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Early Renewals and Transition Relief May Not Mix
Thursday, July 2, 2015 6:20 AM

The Affordable Care Act is set to launch another shock wave to employers in 2016. The next significant provision applies to groups with 51 to 100 employees. Previously considered large groups, these employer groups will now be re-classified as small groups and forced to buy small group health plans in or out of the exchange marketplaces.

The changes made to health plans and premium rates that affected small groups in 2014, 1–50 employees, will now apply to groups 51–100. These changes will include community rating, which equalizes premium costs for individuals of the same age in the same plan in the same geographic region. The plans available and their costs may vary significantly from what groups have come to enjoy.

As with all other health plan mandates under ACA, many are given the option to renew their health plans early, thereby holding off these changes until plan years in 2017. This is an extension of the promise, “If you like your plan, you can keep it.” While this may sound enticing, employers need to watch for a specific consequence lurking in the transition relief rules.

Simultaneous with the ACA rules governing health plans, there is a separate set of rules dictating compliance with employer rules. These two sets of rules don’t always work together. 

Under the employer sharing rules, “employer mandate,” applicable large employers must offer minimum value, affordable coverage to fulltime employees and their dependents.   Groups with 100 or more fulltime and fulltime-equivalent employees are required to comply in 2015. Transition relief was offered to groups sized 50–99 allowing them an extension in 2016.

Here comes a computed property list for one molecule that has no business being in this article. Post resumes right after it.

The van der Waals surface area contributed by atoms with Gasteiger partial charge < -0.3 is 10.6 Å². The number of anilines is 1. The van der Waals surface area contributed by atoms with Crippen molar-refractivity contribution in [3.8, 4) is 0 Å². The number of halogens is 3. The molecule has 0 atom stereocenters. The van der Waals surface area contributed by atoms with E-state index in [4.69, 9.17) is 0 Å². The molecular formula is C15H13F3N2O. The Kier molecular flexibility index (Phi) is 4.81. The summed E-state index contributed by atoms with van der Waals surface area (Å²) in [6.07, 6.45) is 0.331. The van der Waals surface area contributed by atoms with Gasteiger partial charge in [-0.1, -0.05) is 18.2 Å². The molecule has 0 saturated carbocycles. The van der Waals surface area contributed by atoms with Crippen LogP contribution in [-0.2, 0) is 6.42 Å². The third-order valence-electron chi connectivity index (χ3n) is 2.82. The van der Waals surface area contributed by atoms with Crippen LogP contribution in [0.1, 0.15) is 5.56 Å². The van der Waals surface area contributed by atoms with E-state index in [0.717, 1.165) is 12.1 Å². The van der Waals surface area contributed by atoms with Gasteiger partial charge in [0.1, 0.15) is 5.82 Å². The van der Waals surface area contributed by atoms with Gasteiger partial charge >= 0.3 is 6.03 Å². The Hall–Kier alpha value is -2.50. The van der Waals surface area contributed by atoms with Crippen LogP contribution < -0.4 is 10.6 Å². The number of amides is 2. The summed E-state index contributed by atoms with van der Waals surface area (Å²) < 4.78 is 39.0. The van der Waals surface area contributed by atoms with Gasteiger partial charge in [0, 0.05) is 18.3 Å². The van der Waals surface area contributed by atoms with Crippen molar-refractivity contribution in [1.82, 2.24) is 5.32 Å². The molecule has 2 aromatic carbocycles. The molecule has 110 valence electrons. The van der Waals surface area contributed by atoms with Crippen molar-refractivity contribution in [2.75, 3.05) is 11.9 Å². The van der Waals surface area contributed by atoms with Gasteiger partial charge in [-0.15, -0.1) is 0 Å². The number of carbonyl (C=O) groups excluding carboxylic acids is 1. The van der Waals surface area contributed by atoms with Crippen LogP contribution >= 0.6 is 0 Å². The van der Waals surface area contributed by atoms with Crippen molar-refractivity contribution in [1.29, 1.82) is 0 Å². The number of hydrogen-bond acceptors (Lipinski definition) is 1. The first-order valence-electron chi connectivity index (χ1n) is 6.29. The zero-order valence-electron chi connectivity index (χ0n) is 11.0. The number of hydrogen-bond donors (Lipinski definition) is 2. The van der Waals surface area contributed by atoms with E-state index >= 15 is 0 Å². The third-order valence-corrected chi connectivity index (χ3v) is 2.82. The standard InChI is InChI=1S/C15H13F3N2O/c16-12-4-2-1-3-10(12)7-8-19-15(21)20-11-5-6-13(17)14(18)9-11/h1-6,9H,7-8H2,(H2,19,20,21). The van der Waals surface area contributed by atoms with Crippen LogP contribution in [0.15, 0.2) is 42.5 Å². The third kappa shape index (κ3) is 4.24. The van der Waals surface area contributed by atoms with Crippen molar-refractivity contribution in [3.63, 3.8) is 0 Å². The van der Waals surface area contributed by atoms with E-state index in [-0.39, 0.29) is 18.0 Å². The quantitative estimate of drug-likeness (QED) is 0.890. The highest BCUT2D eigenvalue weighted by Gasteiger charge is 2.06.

Sounds great, but here is the catch. The extension is only allowed if the employer doesn’t: 

  • Impermissibly reduce the workforce so as to make the group less than 100,
  • Does not significantly change the plan or contributions,
  • Completes the employer reporting for 2015 (due in 2016), and
  • Does not change the start date of their plan any time after February 9, 2014.

So, if an employer elects the early renewal to postpone compliance with the new market plans, they will lose transition relief. This means they have to comply with the employer mandate as of January 1, 2015 (i.e., offer the minimum value, affordable coverage to all fulltime employees or face penalties), not 2016.

Employers need to look before they leap. They definitely don’t want to get an eye opener of penalties or other consequences because they choose to keep their current plan. We encourage employers to work with their consultants to fully understand the trade-offs associated with an early renewal.

This article was written by Annette Bechtold, SVP regulatory affairs and reform initiatives at Digital Benefits Advisors. Digital Benefit Advisors delivers a powerful new approach to employee benefits by combining the commitment of experienced, local market advisors with the sophisticated technology and resources of a respected national firm. For more information, visit